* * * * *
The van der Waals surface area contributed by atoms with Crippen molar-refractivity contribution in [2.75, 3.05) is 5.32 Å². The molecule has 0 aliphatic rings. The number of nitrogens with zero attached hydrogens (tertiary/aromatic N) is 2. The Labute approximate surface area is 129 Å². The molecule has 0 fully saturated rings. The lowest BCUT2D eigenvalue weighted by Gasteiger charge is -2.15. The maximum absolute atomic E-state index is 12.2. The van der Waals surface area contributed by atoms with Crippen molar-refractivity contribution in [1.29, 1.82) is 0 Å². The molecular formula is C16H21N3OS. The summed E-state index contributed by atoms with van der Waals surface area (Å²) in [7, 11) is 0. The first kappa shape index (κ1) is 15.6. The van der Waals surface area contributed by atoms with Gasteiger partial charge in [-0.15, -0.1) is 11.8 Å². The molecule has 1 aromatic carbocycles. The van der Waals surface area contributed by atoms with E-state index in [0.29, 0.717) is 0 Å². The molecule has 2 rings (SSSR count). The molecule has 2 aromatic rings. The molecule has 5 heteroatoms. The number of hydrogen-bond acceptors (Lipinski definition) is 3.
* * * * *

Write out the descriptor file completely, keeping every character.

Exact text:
The van der Waals surface area contributed by atoms with Crippen molar-refractivity contribution in [2.75, 3.05) is 5.32 Å². The molecule has 0 aliphatic rings. The number of nitrogens with zero attached hydrogens (tertiary/aromatic N) is 2. The Labute approximate surface area is 129 Å². The molecule has 0 fully saturated rings. The lowest BCUT2D eigenvalue weighted by Gasteiger charge is -2.15. The maximum absolute atomic E-state index is 12.2. The van der Waals surface area contributed by atoms with Crippen molar-refractivity contribution in [1.29, 1.82) is 0 Å². The molecular formula is C16H21N3OS. The summed E-state index contributed by atoms with van der Waals surface area (Å²) in [7, 11) is 0. The first kappa shape index (κ1) is 15.6. The van der Waals surface area contributed by atoms with Gasteiger partial charge in [-0.15, -0.1) is 11.8 Å². The molecule has 1 aromatic carbocycles. The van der Waals surface area contributed by atoms with E-state index in [0.29, 0.717) is 0 Å². The molecule has 2 rings (SSSR count). The molecule has 2 aromatic rings. The molecule has 5 heteroatoms. The number of hydrogen-bond acceptors (Lipinski definition) is 3.